It may seem obvious, but leaders also need to be organised; from being proactive in establishing goals, timelines and deadlines to creating smooth processes for reporting and information sharing. They should know how to delegate. Emotional intelligence is important for forming strong interpersonal relationships with team members, developing conflict management skills, and learning how to give constructive feedback, which inspires trust and engagement.
The inner work
Frequently overlooked when discussing leadership is the necessity to continue development on oneself. Regardless of which skills a leader learns or which qualities they seek to enhance, the most vital element is the inner work of reflection and self progression.
First, by recognising one’s own characteristics, habits and behaviours, one can understand particular challenges and know which to focus on. Simultaneously, knowing yourself well, helps to inform the type of leader you will become. Indeed, while there are a multitude of types of leader, authenticity is a vital constant to ensure the team’s respect and trust. Remain true to your values and beliefs, and don’t change who you are to fit into how society says a leader should look, act or sound. The most important thing you bring to the job is you.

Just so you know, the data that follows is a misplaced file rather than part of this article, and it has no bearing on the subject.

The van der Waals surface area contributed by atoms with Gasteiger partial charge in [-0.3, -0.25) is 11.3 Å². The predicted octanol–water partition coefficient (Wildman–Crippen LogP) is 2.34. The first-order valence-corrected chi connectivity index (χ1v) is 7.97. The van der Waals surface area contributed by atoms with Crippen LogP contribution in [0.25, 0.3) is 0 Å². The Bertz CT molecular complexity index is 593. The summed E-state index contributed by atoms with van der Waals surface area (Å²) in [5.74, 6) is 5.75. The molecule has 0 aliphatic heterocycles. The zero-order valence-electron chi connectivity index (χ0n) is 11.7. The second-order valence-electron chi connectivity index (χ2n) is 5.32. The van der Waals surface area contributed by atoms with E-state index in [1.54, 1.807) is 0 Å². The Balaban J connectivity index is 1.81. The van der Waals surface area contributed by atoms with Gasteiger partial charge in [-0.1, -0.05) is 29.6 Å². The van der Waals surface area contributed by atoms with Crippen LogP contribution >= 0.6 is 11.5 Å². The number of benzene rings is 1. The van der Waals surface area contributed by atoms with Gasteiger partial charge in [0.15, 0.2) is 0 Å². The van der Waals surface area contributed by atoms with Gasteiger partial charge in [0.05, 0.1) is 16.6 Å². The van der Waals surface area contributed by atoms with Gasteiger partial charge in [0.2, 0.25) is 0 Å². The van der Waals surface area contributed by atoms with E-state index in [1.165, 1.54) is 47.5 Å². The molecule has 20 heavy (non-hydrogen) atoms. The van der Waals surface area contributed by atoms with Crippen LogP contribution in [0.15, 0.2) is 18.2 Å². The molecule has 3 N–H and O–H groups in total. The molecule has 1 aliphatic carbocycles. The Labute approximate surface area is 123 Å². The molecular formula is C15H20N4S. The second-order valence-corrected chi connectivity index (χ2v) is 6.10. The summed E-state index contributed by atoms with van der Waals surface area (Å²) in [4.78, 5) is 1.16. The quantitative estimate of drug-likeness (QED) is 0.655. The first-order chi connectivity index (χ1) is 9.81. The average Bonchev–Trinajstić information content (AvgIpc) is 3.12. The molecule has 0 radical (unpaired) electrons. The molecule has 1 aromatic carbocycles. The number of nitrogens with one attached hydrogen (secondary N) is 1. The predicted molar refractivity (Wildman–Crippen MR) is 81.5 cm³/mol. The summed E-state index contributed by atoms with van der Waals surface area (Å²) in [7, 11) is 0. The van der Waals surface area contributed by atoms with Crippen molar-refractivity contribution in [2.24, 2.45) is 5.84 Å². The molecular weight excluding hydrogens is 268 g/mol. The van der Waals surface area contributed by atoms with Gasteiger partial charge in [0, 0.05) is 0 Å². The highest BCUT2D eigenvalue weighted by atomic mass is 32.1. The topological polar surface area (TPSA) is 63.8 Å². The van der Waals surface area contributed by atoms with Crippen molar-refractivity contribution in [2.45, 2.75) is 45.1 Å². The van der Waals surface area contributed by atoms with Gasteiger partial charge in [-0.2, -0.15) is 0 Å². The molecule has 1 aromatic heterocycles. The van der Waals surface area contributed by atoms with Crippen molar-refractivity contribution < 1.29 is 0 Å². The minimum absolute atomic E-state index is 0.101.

It’s a truism that if you want other people to believe in you, you must first believe in yourself; to be a successful leader, you first have to see yourself as one. Your team is looking to you for inspiration and motivation, as well as instruction. You will only become that transformational, empowering presence that you want to be by nurturing belief and confidence in yourself.
Becoming a leader: Final advice for a rewarding challenge
Taking on leadership of a team of any size is challenging and there are times when every leader feels overwhelmed, or unequal to the position. Opportunities for coaching or mentoring may be beneficial to a lot of aspiring leaders but it’s important to remember that being one’s own authentic self is a leader’s best quality.
Passion for the work itself can achieve focus and help to overcome hardships, yet it’s important to avoid neglecting your work-life balance. To remain motivated and avoid burnout, it’s essential to practise self-care; taking time away from work and allowing space for personal and professional life to grow in harmony. If life becomes all about work, emotional exhaustion is likely to catch up, making everything seem harder than it is.
Too much leadership advice boils down to ‘fake it until you make it’. There is, of course, truth in the fact that at some point an aspiring leader will simply have to jump in, and accept that some mistakes will be made as part of the learning process. Fundamentally, the best (and only) way to learn how to lead is to actually do it. However, this cliché tends to erase the genuine, vital inner work that an aspiring leader can undertake to give themselves the best chance of success. Learning to be a leader can help a person grow and to learn about themselves as a person–and those skills developed will prove just as useful in one’s personal life as in the professional sphere.